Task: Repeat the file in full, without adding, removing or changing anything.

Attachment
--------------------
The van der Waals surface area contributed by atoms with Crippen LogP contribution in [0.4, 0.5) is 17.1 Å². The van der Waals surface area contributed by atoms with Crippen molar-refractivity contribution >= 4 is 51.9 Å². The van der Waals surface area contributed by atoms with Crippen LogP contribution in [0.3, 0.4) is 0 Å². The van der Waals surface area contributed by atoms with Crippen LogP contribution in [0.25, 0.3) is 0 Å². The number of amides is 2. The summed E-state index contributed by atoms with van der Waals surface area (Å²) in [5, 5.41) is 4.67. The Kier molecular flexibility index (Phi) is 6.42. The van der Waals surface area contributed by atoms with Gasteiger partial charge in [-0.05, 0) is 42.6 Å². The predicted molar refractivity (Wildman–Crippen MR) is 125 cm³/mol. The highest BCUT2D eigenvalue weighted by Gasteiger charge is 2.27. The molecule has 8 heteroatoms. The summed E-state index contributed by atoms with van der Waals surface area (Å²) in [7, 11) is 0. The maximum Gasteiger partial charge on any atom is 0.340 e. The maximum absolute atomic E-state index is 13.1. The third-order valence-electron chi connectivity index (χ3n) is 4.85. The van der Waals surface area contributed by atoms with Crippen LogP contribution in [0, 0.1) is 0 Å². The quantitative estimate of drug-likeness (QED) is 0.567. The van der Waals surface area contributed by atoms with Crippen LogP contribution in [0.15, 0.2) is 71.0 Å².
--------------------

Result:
The van der Waals surface area contributed by atoms with Crippen LogP contribution in [0.4, 0.5) is 17.1 Å². The van der Waals surface area contributed by atoms with Crippen molar-refractivity contribution >= 4 is 51.9 Å². The van der Waals surface area contributed by atoms with Crippen LogP contribution in [0.3, 0.4) is 0 Å². The van der Waals surface area contributed by atoms with Crippen LogP contribution in [0.25, 0.3) is 0 Å². The number of amides is 2. The summed E-state index contributed by atoms with van der Waals surface area (Å²) in [5, 5.41) is 4.67. The Kier molecular flexibility index (Phi) is 6.42. The van der Waals surface area contributed by atoms with Gasteiger partial charge in [-0.05, 0) is 42.6 Å². The predicted molar refractivity (Wildman–Crippen MR) is 125 cm³/mol. The highest BCUT2D eigenvalue weighted by Gasteiger charge is 2.27. The molecule has 8 heteroatoms. The summed E-state index contributed by atoms with van der Waals surface area (Å²) in [7, 11) is 0. The maximum Gasteiger partial charge on any atom is 0.340 e. The maximum absolute atomic E-state index is 13.1. The third-order valence-electron chi connectivity index (χ3n) is 4.85. The van der Waals surface area contributed by atoms with Crippen LogP contribution in [0, 0.1) is 0 Å². The quantitative estimate of drug-likeness (QED) is 0.567. The van der Waals surface area contributed by atoms with Crippen LogP contribution in [0.15, 0.2) is 71.0 Å².